Engaging Theories in Family Communication: Multiple Perspectives

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Dawn O. Braithwaite, Elizabeth A. Suter, Kory Floyd
Routledge, Sep 13, 2017 - Language Arts & Disciplines - 376 pages
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Engaging Theories in Family Communication, Second Edition delves deeply into the key theories in family communication, focusing on theories originating both within the communication discipline and in allied disciplines. Contributors write in their specific areas of expertise, resulting in an exceptional resource for scholars and students alike, who seek to understand theories spanning myriad topics, perspectives, and approaches.

Designed for advanced undergraduate and graduate students studying family communication, this text is also relevant for scholars and students of personal relationships, interpersonal communication, and family studies. This second edition includes 16 new theories and an updated study of the state of family communication. Each chapter follows a common pattern for easy comparison between theories.


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Contributor Biographies
A BioEvolutionary Look
How Families Understand
The Role of Communication
Whos at Fault in Families?
Communication Accommodation Theory
A Compelling View of Family Life
ReConsidering Family Communication
Motivations for Family
Making Stories Doing
How Family Communication
Realizing the Dialogic
Understanding Family
Communication CoCreating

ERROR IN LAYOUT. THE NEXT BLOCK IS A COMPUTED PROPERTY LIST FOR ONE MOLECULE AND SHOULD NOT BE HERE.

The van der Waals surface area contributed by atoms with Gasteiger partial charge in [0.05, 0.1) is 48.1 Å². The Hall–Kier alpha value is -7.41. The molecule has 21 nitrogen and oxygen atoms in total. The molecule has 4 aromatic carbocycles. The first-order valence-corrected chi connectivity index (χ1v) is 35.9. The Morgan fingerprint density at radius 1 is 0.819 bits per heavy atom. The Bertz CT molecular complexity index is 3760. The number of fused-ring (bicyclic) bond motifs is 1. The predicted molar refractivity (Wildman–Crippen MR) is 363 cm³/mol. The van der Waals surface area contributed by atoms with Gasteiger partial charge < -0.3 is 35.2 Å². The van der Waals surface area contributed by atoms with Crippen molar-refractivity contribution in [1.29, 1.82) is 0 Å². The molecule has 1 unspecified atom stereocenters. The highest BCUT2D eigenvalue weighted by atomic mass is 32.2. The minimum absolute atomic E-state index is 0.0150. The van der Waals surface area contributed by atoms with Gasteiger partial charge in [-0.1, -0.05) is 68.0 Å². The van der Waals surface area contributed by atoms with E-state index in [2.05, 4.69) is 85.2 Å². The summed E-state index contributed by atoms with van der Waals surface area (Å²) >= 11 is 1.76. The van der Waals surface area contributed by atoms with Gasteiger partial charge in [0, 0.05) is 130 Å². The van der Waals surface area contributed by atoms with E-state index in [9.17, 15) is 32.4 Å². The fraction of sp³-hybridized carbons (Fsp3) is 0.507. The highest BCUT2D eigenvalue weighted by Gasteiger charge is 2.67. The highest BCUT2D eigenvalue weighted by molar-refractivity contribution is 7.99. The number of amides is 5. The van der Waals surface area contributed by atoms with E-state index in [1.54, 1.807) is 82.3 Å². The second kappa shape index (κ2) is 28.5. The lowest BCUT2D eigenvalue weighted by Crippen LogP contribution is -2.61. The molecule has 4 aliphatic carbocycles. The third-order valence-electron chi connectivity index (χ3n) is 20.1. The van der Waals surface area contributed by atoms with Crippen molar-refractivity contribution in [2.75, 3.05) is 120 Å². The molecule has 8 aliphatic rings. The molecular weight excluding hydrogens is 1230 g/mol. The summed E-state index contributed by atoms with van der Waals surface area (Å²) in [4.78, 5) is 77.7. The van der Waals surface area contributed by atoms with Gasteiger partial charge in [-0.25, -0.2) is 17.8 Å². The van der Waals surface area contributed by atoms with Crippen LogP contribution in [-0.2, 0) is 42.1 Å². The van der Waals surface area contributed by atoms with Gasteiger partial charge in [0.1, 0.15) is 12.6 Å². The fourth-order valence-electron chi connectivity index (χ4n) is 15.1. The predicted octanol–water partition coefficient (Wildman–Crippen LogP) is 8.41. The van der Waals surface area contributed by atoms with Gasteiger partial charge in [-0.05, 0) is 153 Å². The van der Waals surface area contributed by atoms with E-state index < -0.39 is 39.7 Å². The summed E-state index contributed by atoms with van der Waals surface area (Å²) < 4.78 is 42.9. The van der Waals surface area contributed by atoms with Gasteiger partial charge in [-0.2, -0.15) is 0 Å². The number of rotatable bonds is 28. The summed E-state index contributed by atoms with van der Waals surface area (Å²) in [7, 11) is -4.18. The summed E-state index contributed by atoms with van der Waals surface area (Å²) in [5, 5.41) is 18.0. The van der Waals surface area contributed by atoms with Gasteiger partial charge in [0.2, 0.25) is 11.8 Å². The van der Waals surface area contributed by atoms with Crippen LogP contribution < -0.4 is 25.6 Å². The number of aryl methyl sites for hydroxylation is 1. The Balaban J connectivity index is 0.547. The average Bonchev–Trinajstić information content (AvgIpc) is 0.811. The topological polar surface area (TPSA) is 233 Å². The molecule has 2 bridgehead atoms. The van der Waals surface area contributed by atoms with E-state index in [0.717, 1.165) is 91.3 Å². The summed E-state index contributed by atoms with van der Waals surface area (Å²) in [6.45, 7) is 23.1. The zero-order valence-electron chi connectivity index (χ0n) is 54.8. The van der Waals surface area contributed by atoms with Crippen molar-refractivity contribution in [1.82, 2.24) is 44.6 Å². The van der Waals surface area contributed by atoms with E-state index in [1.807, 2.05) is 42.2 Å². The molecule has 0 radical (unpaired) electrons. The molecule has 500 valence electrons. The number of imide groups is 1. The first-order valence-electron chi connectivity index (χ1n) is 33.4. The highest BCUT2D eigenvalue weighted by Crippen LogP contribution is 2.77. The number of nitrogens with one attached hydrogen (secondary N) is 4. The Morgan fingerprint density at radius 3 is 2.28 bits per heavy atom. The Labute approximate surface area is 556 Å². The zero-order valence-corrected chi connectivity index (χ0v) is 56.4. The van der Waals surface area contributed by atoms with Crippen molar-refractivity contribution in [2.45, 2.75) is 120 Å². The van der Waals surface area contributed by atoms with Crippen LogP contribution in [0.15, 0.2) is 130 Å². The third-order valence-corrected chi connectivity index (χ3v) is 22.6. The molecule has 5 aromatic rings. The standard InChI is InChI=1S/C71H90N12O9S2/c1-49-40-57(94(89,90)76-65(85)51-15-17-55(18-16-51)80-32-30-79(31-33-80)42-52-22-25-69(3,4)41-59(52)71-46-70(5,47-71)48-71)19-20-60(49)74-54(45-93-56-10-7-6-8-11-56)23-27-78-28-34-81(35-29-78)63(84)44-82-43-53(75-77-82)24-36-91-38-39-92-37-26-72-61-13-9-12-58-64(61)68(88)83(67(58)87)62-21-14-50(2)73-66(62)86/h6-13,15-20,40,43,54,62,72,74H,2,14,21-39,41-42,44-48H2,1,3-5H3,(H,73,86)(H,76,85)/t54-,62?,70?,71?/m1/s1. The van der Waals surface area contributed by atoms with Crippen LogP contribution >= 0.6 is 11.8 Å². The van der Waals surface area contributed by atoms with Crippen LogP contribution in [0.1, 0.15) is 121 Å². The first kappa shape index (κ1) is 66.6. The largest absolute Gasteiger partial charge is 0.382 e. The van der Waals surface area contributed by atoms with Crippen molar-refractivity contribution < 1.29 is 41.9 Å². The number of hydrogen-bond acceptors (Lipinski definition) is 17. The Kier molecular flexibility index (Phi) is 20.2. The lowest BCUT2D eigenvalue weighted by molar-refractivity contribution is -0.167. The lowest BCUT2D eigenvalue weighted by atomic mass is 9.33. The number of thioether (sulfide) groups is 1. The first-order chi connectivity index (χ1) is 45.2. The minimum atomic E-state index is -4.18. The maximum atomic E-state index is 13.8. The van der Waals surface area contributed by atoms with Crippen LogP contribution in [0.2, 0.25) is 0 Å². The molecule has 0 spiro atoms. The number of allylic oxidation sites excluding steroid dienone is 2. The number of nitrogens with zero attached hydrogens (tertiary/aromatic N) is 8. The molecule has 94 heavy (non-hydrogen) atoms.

Enacting Adaptive
Dominance and Power in Family
Performing Familial Roles in Everyday
A Grand Theory
A Framework
A CostBenefit Approach
An Emphasis on Modeling
Applications for Family
An Evolutionary Approach
Considering Media Use

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About the author (2017)

Dawn O. Braithwaite is a Willa Cather Professor and Chair of Communication Studies at the University of Nebraska-Lincoln. She studies communication in discourse dependent (postmodern) families, dialectics of relating, and rituals in step- and voluntary families. She has published five books and 125 manuscripts. Braithwaite received the National Communication Association’s Brommel Award for Family Communication, was named Distinguished Scholar of Western States Communication Association, and is a Past President of the National Communication Association.

Elizabeth A. Suter is an Associate Professor of Communication Studies at the University of Denver specializing in critical interpersonal and family communication. Her research lies at the intersection of relationships and culture, addressing issues of power, struggle, and social change. She co-edited the special issue of the Journal of Family Communication on critical approaches to family communication research, and is an officer of the Family Communication Division of the National Communication Association.

Kory Floyd is a Professor of Communication at the University of Arizona. His research focuses on the communication of affection in close relationships and on the intersection between interpersonal behavior and health. He has authored or edited 15 books and nearly 100 journal articles and chapters on interpersonal and family communication, nonverbal behavior, and psychophysiology. He is a past editor of the Journal of Family Communication and Communication Monographs.

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